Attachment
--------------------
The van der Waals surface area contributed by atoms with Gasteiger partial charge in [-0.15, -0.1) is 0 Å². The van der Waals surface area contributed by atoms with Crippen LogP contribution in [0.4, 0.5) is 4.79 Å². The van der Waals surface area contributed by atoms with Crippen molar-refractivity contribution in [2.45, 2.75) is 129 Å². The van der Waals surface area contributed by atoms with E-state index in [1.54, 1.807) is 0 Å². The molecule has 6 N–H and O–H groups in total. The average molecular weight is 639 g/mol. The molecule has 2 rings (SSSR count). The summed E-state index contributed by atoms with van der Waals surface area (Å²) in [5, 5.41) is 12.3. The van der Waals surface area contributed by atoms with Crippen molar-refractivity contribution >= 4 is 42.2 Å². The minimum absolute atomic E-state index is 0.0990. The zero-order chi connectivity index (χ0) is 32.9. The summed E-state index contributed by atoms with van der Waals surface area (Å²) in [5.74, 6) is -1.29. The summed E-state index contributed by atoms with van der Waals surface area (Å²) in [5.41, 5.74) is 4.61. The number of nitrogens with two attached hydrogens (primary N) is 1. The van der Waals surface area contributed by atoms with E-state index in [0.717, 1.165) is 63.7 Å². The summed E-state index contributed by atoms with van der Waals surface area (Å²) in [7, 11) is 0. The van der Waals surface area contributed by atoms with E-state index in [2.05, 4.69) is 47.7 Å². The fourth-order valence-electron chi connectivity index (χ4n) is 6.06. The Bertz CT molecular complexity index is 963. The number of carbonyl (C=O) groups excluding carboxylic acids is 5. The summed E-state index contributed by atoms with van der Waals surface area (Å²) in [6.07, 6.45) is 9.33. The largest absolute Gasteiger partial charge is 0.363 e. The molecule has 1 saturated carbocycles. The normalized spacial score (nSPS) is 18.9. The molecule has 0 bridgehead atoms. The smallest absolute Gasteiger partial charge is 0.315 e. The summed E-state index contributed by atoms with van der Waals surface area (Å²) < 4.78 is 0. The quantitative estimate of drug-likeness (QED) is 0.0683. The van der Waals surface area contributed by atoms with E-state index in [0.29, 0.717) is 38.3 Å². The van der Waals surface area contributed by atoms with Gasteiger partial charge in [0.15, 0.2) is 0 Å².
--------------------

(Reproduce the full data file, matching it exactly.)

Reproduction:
The van der Waals surface area contributed by atoms with Gasteiger partial charge in [-0.15, -0.1) is 0 Å². The van der Waals surface area contributed by atoms with Crippen LogP contribution in [0.4, 0.5) is 4.79 Å². The van der Waals surface area contributed by atoms with Crippen molar-refractivity contribution in [2.45, 2.75) is 129 Å². The van der Waals surface area contributed by atoms with E-state index in [1.54, 1.807) is 0 Å². The molecule has 6 N–H and O–H groups in total. The average molecular weight is 639 g/mol. The molecule has 2 rings (SSSR count). The summed E-state index contributed by atoms with van der Waals surface area (Å²) in [5, 5.41) is 12.3. The van der Waals surface area contributed by atoms with Crippen molar-refractivity contribution >= 4 is 42.2 Å². The minimum absolute atomic E-state index is 0.0990. The zero-order chi connectivity index (χ0) is 32.9. The summed E-state index contributed by atoms with van der Waals surface area (Å²) in [5.74, 6) is -1.29. The summed E-state index contributed by atoms with van der Waals surface area (Å²) in [5.41, 5.74) is 4.61. The number of nitrogens with two attached hydrogens (primary N) is 1. The van der Waals surface area contributed by atoms with E-state index in [0.717, 1.165) is 63.7 Å². The summed E-state index contributed by atoms with van der Waals surface area (Å²) in [7, 11) is 0. The van der Waals surface area contributed by atoms with E-state index in [2.05, 4.69) is 47.7 Å². The fourth-order valence-electron chi connectivity index (χ4n) is 6.06. The Bertz CT molecular complexity index is 963. The number of carbonyl (C=O) groups excluding carboxylic acids is 5. The summed E-state index contributed by atoms with van der Waals surface area (Å²) in [6.07, 6.45) is 9.33. The largest absolute Gasteiger partial charge is 0.363 e. The molecule has 1 saturated carbocycles. The normalized spacial score (nSPS) is 18.9. The molecule has 0 bridgehead atoms. The smallest absolute Gasteiger partial charge is 0.315 e. The summed E-state index contributed by atoms with van der Waals surface area (Å²) < 4.78 is 0. The quantitative estimate of drug-likeness (QED) is 0.0683. The van der Waals surface area contributed by atoms with E-state index in [0.29, 0.717) is 38.3 Å². The van der Waals surface area contributed by atoms with Gasteiger partial charge in [0.15, 0.2) is 0 Å².